The risk of nuclear war is currently at its highest since the Cuban Missile Crisis in 1962, according to Harvard professor Matthew Bunn. Despite a shift in public focus towards issues like climate change and artificial intelligence, the threat of nuclear conflict remains significant. Bunn highlights the expiration of the New START Treaty in 2026, with no new negotiations in sight, and points to rising nuclear tensions globally, including Russia’s threats in the Ukraine conflict, China’s missile silo construction, North Korea’s missile tests, and nuclear rivalries involving India, Pakistan, and Iran. Professor Robert M. Dover from the University of Hull adds that reduced conventional forces shorten the escalation ladder, increasing the risk of nuclear conflict. The presence of over 12,000 nuclear weapons worldwide exacerbates this risk. Serbian President Aleksandar Vučić has warned of an impending catastrophe if major powers do not deescalate the situation in Ukraine. He emphasizes that both the West and Russia have too much at stake to afford a defeat, likening the situation to a game of chicken where neither side is willing to back down.

The FDA has expanded approval for the gene therapy Elevidys to treat Duchenne muscular dystrophy (DMD), despite it failing a Phase III clinical trial and facing objections from three FDA expert review teams and two directors. The decision, largely driven by Peter Marks, Director of the FDA’s Center for Biologics Evaluation and Research, allows the therapy for all DMD patients regardless of age or ambulatory status. Marks justified the approval by emphasizing the urgent need for treatments and the potential benefits observed in secondary trial endpoints, despite the primary endpoint not showing statistically significant benefits. Critics argue that this decision undermines scientific rigor and could erode trust in the FDA. Internal FDA documents reveal significant dissent, with statisticians and clinical teams concluding that the trial data did not support the therapy’s effectiveness for the expanded indication.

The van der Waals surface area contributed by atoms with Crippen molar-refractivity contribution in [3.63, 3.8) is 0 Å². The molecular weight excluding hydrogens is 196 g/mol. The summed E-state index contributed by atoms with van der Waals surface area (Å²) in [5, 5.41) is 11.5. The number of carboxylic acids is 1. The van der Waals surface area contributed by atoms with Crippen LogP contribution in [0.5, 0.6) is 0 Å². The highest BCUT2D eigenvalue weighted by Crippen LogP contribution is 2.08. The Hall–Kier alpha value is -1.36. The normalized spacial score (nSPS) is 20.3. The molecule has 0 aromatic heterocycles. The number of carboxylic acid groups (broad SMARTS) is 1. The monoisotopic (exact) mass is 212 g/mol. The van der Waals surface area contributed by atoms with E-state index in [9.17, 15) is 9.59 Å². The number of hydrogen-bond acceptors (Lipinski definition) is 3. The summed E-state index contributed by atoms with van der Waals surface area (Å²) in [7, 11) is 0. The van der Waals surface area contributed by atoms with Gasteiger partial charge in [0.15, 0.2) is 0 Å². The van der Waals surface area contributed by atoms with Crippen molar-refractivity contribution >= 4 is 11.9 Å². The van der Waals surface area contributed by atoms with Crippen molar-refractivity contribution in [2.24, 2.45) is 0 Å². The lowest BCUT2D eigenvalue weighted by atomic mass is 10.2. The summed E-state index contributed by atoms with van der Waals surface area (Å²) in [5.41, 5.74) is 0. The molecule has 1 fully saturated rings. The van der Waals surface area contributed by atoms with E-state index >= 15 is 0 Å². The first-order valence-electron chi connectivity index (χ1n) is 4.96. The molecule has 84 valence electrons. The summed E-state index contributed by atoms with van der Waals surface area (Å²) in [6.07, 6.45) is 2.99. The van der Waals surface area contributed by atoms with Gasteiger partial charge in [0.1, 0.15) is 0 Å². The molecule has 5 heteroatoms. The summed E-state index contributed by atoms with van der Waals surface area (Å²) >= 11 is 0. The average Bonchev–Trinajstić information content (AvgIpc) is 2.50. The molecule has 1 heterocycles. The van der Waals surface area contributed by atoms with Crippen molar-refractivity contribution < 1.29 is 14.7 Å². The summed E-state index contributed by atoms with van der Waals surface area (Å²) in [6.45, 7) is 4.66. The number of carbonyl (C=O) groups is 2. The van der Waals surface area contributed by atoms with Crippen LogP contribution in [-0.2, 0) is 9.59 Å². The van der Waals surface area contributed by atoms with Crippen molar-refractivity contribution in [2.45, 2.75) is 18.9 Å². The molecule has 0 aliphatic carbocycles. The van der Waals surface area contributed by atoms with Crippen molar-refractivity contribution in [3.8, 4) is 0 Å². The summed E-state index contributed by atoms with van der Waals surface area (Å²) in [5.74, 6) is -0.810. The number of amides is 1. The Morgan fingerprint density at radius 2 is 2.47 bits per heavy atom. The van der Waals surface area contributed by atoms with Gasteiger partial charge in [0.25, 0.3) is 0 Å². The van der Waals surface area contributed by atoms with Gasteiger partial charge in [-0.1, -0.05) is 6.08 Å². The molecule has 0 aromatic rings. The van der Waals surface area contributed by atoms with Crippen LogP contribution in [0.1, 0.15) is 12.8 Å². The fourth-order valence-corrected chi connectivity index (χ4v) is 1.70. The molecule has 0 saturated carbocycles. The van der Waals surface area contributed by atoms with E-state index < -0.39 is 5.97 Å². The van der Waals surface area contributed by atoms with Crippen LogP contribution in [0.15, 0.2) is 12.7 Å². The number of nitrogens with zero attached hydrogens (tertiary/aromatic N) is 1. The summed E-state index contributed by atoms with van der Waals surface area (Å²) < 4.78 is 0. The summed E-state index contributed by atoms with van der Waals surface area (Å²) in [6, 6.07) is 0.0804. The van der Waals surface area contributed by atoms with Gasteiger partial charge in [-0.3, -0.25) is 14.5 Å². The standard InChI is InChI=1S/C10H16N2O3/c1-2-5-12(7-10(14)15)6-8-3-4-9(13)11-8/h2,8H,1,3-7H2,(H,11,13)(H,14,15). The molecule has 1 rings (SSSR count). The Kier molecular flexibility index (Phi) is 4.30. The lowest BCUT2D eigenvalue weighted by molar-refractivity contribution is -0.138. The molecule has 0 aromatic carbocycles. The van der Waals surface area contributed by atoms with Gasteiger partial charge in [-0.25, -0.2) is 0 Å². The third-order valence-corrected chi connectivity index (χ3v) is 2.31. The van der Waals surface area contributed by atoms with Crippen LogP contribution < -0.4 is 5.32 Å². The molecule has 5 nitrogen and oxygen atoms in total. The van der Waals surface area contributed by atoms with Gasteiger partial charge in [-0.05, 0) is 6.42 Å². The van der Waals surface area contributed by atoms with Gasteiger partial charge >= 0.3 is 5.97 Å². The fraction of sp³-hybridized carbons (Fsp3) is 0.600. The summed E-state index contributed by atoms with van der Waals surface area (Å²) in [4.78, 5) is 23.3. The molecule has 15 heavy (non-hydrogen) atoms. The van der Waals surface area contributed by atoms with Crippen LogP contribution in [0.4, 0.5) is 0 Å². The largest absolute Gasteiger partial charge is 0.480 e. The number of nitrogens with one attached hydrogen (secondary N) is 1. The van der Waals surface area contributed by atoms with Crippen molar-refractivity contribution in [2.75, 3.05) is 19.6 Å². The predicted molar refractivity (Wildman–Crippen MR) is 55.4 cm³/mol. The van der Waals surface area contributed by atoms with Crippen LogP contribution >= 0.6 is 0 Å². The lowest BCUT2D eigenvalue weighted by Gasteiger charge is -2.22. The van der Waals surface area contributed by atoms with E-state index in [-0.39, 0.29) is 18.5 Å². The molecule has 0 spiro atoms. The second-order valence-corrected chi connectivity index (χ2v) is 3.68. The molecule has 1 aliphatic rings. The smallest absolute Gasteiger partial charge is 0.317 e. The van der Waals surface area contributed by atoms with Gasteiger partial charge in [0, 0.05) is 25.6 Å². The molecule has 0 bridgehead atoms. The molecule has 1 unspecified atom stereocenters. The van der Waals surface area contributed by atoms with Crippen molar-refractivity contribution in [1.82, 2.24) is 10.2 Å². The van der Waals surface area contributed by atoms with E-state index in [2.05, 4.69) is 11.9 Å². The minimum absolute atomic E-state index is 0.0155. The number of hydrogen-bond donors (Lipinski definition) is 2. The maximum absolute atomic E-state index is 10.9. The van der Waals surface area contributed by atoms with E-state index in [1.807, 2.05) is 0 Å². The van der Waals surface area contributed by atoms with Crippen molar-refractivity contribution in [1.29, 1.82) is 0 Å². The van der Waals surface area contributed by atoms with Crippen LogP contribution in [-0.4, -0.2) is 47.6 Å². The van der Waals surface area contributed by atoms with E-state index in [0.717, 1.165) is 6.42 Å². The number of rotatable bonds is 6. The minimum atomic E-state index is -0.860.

The discussion on the future of energy highlights the limitations of current green transition strategies, particularly those relying on wind and solar power. Simon Michaux from the Geological Survey of Finland presents a critique, noting that the required raw materials for wind and solar energy far exceed available global resources. He proposes an alternative called the “purple transition,” which includes thorium molten salt reactors, combustion of iron powder, ammonia-fueled internal combustion engines, and novel battery chemistries using more abundant materials like sodium and fluoride. Michaux emphasizes the need for a decentralized energy system, reducing reliance on large-scale power grids and enabling localized energy production. This approach integrates various technologies symbiotically, ensuring a stable and resilient energy supply. The purple transition aims to create a sustainable and resource-efficient industrial system, addressing the limitations of current green technologies and providing a viable path forward.